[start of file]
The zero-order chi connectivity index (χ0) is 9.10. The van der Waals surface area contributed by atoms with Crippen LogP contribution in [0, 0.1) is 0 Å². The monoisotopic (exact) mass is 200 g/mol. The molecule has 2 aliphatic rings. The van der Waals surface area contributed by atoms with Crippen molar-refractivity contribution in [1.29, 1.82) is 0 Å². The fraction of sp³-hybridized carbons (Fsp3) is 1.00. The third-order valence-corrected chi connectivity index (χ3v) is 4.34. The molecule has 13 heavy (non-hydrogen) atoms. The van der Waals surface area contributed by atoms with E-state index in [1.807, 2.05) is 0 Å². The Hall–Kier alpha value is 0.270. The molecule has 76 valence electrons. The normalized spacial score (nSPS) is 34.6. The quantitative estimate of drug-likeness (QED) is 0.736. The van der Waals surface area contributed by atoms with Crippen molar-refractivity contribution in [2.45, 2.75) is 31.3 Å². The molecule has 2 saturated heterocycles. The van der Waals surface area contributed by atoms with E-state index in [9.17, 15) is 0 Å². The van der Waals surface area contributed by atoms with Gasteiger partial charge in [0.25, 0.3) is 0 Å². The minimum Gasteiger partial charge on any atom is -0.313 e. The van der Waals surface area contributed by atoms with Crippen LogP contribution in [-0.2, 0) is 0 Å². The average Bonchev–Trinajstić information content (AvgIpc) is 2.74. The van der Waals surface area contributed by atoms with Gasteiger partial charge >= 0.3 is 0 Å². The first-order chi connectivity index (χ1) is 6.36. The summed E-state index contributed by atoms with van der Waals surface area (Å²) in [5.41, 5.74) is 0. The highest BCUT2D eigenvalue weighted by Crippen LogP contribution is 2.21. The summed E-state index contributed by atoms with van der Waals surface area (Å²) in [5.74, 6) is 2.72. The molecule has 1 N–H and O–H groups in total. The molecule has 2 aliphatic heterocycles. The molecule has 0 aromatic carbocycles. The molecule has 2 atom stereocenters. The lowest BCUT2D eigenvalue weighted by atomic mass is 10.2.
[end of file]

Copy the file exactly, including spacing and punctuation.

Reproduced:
The zero-order chi connectivity index (χ0) is 9.10. The van der Waals surface area contributed by atoms with Crippen LogP contribution in [0, 0.1) is 0 Å². The monoisotopic (exact) mass is 200 g/mol. The molecule has 2 aliphatic rings. The van der Waals surface area contributed by atoms with Crippen molar-refractivity contribution in [1.29, 1.82) is 0 Å². The fraction of sp³-hybridized carbons (Fsp3) is 1.00. The third-order valence-corrected chi connectivity index (χ3v) is 4.34. The molecule has 13 heavy (non-hydrogen) atoms. The van der Waals surface area contributed by atoms with E-state index in [1.807, 2.05) is 0 Å². The Hall–Kier alpha value is 0.270. The molecule has 76 valence electrons. The normalized spacial score (nSPS) is 34.6. The quantitative estimate of drug-likeness (QED) is 0.736. The van der Waals surface area contributed by atoms with Crippen molar-refractivity contribution in [2.45, 2.75) is 31.3 Å². The molecule has 2 saturated heterocycles. The van der Waals surface area contributed by atoms with E-state index in [9.17, 15) is 0 Å². The van der Waals surface area contributed by atoms with Gasteiger partial charge in [0.25, 0.3) is 0 Å². The minimum Gasteiger partial charge on any atom is -0.313 e. The van der Waals surface area contributed by atoms with Crippen LogP contribution in [-0.2, 0) is 0 Å². The average Bonchev–Trinajstić information content (AvgIpc) is 2.74. The van der Waals surface area contributed by atoms with Gasteiger partial charge >= 0.3 is 0 Å². The first-order chi connectivity index (χ1) is 6.36. The summed E-state index contributed by atoms with van der Waals surface area (Å²) in [5.41, 5.74) is 0. The highest BCUT2D eigenvalue weighted by Crippen LogP contribution is 2.21. The summed E-state index contributed by atoms with van der Waals surface area (Å²) in [5.74, 6) is 2.72. The molecule has 1 N–H and O–H groups in total. The molecule has 2 aliphatic heterocycles. The molecule has 0 aromatic carbocycles. The molecule has 2 atom stereocenters. The lowest BCUT2D eigenvalue weighted by atomic mass is 10.2.